Ten years ago, Kasha Ritter was searching for her style. She tried oils and acrylics, any media traditionally meant for a canvas, but found paint to be too heavy and the paintbrush too high-maintenance. She was losing hope when a row of acrylic ink jars caught her eye at a little art shop in Louisville, Ky. She followed her instincts and brought them home. That night, Ms. Ritter put her kids to bed, stretched her canvas, opened the jars, and turned away just long enough for her cat Lola knock them over onto the pristine canvas and walk through the mess.
“I picked up the dropper to try to pull the ink off and save it,” Ms. Ritter told The Times. “But as I did that, this shape formed that kind of looked like a hand and I thought, ‘Oh my God.’ That was it.” Ms. Ritter’s carefree style of liquid colors that splash into familiar shapes was born.
Ms. Ritter received formal art training as a student of fine art at Elmira College for one year before transferring to Graphic Careers Inc. in Rochester, N.Y. She graduated in 1985 and worked as a technical illustrator at Glen Godfrey Communications in North Carolina, where she met her husband Bill, stationed with the Marine Corps at Cherry Point. The couple started a family and moved to Louisville, where Ms. Ritter worked in typography, graphic design, and technical illustration at various companies and print shops until Mr. Ritter was called into active duty after 9/11.
“There was no time for art then. I was a full-time mom,” Ms. Ritter said. “When Bill got back, I said to him, ‘If I don’t seriously pursue [art], I’m going to, you know, go crazy.”
After years in the graphic design industry, where precision is key, Ms. Ritter craved the freedom of creating for herself and an escape from tradition. Thus began her search.
“Now, I will make mistakes. I will accidentally splash something, and I will leave it. I don’t correct because it’s part of the process, part of the art,” Ms. Ritter said. “That was the hardest thing, because I was taught, ‘Keep it neat and tidy, don’t make a mess.’ But I am more messy. I’m hands-on.”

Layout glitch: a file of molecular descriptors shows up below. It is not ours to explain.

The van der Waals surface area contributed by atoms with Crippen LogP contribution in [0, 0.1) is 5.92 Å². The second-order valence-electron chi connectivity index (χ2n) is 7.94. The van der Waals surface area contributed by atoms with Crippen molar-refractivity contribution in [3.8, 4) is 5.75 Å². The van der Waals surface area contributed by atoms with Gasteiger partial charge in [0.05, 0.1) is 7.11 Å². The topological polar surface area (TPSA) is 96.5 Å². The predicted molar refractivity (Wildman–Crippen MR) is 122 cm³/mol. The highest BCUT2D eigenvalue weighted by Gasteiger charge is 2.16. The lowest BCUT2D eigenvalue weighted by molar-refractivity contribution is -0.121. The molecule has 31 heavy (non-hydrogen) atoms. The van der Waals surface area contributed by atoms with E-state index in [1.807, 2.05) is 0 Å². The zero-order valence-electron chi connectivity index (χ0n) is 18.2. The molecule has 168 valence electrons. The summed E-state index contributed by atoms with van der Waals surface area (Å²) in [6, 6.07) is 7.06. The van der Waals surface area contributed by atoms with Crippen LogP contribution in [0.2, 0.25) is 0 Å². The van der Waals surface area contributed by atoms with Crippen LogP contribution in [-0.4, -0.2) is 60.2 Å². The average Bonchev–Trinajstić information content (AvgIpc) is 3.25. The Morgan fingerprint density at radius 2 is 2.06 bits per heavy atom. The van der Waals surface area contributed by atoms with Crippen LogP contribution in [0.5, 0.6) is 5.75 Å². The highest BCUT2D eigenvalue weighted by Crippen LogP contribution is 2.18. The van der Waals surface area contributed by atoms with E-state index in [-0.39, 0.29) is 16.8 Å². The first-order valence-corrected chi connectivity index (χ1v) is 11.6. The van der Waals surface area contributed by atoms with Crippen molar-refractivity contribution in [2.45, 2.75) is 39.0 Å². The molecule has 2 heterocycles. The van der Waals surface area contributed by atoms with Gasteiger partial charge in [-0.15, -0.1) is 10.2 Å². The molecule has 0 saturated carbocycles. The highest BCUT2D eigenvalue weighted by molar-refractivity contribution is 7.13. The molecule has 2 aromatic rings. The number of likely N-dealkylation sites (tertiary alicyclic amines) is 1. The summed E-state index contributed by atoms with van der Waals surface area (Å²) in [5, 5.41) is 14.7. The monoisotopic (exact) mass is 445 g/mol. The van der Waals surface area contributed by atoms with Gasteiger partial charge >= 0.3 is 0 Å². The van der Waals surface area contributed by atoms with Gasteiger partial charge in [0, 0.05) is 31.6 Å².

Today, Ms. Ritter has turned the home she shares with her husband and their dog Zazu into her gallery and workspace. Vibrant paintings of dogs and racehorses, whiskey bottles and beach scenes cover the walls. Despite her self-proclaimed messiness and the unruly nature of liquid ink, there is a controlled quality in the many-colored nebulas of her finished work.
For the in-progress painting of Russell, a family friend’s corgi, Ms. Ritter demonstrated how she creates line drawings from a photograph for accuracy and, using an ink dropper and water, allows a first layer of oranges and light browns to spread across the canvas. She then uses a gel medium to form the fur and reflective black eyes that define his face before adding playful splashes and spills of color that work like the sheen of light on a pet turning his head toward his owner. Up close, the ink appears accidentally splattered across the white of the canvas, but when seen as a whole, this tactic suggests motion rather than mess.
Ms. Ritter cites the boldness and honesty of Georgia O’Keeffe’s and Andrew Wyeth’s use of negative space as artistic inspirations, but the driving force behind her current work is the creative support she received from her grandmother as a child growing up in Manville, N.J.
“When I was 5, my grandmother gave me a stack of paper and broken crayons, and something clicked,” Ms. Ritter said. “She always had art supplies around her house, and she didn’t mind that I made a mess.”
After a decade of experimenting with the freedoms and limitations of a liquid medium, Ms. Ritter’s paintings range from delicate and defined to abstract and overflowing. Many of her works are inspired by location: Racehorses and bourbon bottles come from her 20 years in Louisville, and night skies and ocean waves come from here on Martha’s Vineyard, where Ms. Ritter summered for 30 years and made her permanent residence last June. All of her work is inspired by the fearlessness she experienced in her early days of crayon drawings, and later as a mother watching her own children create in the same way.
“We all have that in us from when we were younger, that curiosity to say, ‘Can I do this? I wonder what will happen?’ I think your real art lies in your ability to be the kid you were,” Ms. Ritter said.
Pet painting commissions are currently Kasha Ritter’s primary focus; the playfulness and warmth she captures in a pet’s eyes toward their owners might be a wink from Lola the cat. Ms. Ritter’s work is available online at kasharitter.com, as original paintings or prints on merchandise made from yoga mats.